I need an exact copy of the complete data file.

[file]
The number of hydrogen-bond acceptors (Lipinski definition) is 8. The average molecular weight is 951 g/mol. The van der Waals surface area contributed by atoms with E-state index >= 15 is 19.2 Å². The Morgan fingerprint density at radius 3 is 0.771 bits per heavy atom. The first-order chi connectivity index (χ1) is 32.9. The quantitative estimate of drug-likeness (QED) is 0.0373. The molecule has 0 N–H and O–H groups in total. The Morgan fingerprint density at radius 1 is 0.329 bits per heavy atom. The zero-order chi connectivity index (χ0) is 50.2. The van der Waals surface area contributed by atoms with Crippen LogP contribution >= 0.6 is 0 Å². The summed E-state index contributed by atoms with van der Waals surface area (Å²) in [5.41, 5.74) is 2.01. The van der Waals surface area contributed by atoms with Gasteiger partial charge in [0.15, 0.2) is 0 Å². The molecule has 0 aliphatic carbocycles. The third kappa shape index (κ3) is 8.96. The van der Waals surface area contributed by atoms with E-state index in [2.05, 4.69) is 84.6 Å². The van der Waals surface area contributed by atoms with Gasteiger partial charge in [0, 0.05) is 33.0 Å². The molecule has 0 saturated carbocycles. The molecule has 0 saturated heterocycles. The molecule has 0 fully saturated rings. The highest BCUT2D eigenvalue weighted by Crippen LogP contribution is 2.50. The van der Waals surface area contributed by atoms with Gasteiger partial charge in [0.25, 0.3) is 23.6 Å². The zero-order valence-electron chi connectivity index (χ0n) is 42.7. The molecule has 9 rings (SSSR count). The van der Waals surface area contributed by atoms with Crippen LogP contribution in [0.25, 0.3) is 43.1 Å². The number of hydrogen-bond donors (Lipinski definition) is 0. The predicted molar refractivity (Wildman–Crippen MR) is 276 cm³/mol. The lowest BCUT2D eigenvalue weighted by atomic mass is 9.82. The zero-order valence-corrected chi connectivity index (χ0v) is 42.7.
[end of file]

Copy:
The number of hydrogen-bond acceptors (Lipinski definition) is 8. The average molecular weight is 951 g/mol. The van der Waals surface area contributed by atoms with E-state index >= 15 is 19.2 Å². The Morgan fingerprint density at radius 3 is 0.771 bits per heavy atom. The first-order chi connectivity index (χ1) is 32.9. The quantitative estimate of drug-likeness (QED) is 0.0373. The molecule has 0 N–H and O–H groups in total. The Morgan fingerprint density at radius 1 is 0.329 bits per heavy atom. The zero-order chi connectivity index (χ0) is 50.2. The van der Waals surface area contributed by atoms with Crippen LogP contribution >= 0.6 is 0 Å². The summed E-state index contributed by atoms with van der Waals surface area (Å²) in [5.41, 5.74) is 2.01. The van der Waals surface area contributed by atoms with Gasteiger partial charge in [0.15, 0.2) is 0 Å². The molecule has 0 aliphatic carbocycles. The third kappa shape index (κ3) is 8.96. The van der Waals surface area contributed by atoms with E-state index in [2.05, 4.69) is 84.6 Å². The van der Waals surface area contributed by atoms with Gasteiger partial charge in [0, 0.05) is 33.0 Å². The molecule has 0 saturated carbocycles. The molecule has 0 saturated heterocycles. The molecule has 0 fully saturated rings. The highest BCUT2D eigenvalue weighted by Crippen LogP contribution is 2.50. The van der Waals surface area contributed by atoms with Gasteiger partial charge in [0.25, 0.3) is 23.6 Å². The zero-order valence-electron chi connectivity index (χ0n) is 42.7. The molecule has 9 rings (SSSR count). The van der Waals surface area contributed by atoms with Crippen LogP contribution in [0.25, 0.3) is 43.1 Å². The number of hydrogen-bond donors (Lipinski definition) is 0. The predicted molar refractivity (Wildman–Crippen MR) is 276 cm³/mol. The lowest BCUT2D eigenvalue weighted by atomic mass is 9.82. The zero-order valence-corrected chi connectivity index (χ0v) is 42.7.